By John Spence & Tom Lydon
Many investors worried about the prospect of rising interest rates are taking a second look at ETFs that invest in floating rate debt.
The Federal Reserve's bond buying and investors' desire for safety has pushed 10-year Treasury yields below 2%. However, bond investors could get hurt if interest rates finally start to rise after years of rock-bottom Treasury yields.
Floating rate notes are investment grade bonds that pay a floating rather than fixed rate coupon, which protects investors from rising interest rates.
ETFs in this category include Market Vectors Investment Grade Floating Rate Bond Fund (FLTR), SPDR Barclays Capital Investment Grade Floating Rate ETF (FLRN) and iShares Floating Rate Note Fund (FLOT).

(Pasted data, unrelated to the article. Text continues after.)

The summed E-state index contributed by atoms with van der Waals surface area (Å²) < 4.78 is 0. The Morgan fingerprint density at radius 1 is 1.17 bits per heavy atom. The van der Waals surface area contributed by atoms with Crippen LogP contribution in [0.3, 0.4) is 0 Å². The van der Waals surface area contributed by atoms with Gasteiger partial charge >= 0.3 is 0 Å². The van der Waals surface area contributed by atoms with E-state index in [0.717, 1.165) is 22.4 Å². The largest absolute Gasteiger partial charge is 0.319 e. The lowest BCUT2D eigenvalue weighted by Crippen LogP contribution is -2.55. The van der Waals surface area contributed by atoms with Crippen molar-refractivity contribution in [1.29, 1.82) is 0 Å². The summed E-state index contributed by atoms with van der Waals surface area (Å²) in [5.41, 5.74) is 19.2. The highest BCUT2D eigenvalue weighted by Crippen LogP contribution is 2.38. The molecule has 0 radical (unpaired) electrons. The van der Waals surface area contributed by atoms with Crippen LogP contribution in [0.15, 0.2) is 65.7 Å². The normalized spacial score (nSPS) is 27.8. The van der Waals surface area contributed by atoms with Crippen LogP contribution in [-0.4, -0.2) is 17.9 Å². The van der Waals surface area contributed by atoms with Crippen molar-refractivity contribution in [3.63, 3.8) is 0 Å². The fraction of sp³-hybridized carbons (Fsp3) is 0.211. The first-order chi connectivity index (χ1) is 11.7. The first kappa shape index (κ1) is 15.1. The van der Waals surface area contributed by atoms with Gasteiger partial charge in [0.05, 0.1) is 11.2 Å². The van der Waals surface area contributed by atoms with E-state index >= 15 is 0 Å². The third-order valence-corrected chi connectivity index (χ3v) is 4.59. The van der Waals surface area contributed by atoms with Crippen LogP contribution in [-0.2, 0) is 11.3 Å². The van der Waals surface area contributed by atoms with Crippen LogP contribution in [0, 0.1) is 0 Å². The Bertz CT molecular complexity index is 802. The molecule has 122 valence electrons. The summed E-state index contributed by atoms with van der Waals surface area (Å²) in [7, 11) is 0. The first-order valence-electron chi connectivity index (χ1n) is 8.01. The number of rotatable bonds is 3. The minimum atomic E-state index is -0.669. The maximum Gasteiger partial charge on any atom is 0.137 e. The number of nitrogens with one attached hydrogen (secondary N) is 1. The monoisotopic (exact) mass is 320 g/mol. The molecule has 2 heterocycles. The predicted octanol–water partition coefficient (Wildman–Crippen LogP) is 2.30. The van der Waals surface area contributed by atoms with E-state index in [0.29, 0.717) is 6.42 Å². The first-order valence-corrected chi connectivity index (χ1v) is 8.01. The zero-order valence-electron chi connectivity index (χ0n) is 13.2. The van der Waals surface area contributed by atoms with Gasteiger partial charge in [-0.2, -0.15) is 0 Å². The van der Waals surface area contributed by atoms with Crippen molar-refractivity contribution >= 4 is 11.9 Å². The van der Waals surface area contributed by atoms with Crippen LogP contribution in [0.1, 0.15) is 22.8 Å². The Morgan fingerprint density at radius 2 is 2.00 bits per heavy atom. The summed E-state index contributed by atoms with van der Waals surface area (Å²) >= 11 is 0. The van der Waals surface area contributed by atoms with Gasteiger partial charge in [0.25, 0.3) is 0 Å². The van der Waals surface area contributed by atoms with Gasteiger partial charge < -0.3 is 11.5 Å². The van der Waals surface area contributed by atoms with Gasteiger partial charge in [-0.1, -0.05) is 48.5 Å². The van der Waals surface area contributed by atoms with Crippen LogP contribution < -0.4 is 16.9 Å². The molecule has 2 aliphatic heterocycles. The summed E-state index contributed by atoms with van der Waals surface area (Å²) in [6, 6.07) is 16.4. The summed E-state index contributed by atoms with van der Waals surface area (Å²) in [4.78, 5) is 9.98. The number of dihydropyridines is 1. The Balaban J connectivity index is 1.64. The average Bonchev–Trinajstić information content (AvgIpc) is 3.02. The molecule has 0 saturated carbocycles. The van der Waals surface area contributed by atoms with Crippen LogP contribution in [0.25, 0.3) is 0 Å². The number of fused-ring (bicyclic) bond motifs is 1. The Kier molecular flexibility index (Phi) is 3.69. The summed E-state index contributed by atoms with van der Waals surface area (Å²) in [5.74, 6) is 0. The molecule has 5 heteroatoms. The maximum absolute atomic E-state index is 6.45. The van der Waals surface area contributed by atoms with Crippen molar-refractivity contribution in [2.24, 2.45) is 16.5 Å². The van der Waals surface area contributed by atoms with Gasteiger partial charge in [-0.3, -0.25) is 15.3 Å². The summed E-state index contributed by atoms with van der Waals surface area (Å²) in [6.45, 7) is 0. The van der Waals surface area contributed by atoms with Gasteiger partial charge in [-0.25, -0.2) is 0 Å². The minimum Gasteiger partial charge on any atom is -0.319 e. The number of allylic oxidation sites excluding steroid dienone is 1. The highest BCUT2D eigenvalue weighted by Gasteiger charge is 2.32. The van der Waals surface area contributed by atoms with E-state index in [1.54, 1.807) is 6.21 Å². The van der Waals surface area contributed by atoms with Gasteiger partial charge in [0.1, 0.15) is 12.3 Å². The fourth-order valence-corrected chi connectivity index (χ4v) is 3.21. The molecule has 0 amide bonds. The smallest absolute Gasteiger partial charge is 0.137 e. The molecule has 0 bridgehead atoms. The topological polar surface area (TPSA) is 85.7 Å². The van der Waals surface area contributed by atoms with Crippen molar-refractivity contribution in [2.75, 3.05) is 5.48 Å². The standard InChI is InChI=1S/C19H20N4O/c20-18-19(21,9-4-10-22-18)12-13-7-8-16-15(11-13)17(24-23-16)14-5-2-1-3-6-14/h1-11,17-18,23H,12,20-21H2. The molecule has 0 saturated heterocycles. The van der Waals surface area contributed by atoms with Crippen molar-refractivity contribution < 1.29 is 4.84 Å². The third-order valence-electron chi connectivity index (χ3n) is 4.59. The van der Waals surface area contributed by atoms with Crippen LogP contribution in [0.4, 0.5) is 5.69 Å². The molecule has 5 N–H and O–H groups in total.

Investors should keep in mind that floating rate note ETFs are currently paying little in the way of yield. For example, FLOT has a distribution yield of 0.71%, according to manager BlackRock.
Additionally, if rates stay low, these bonds could underperform their fixed-rate counterparts. Floating rate ETFs can also have heavy concentrations in the financial sector.
"Fixed-rate bonds have fared well so far in 2013, but a sudden jump in yields - as occurred in 1994 - would hammer pension funds and insurer portfolios, which have loaded up on fixed-rate debt in recent years," Reuters reported. "As a precaution, some fund managers worried about a sustained sell-off in the bond market have been replacing some of their pricey fixed-rate rate debt with floating-rate."
Separately, bank loan ETFs have also been popular with investors who are concerned about rising interest rates.
iShares Floating Rate Note Fund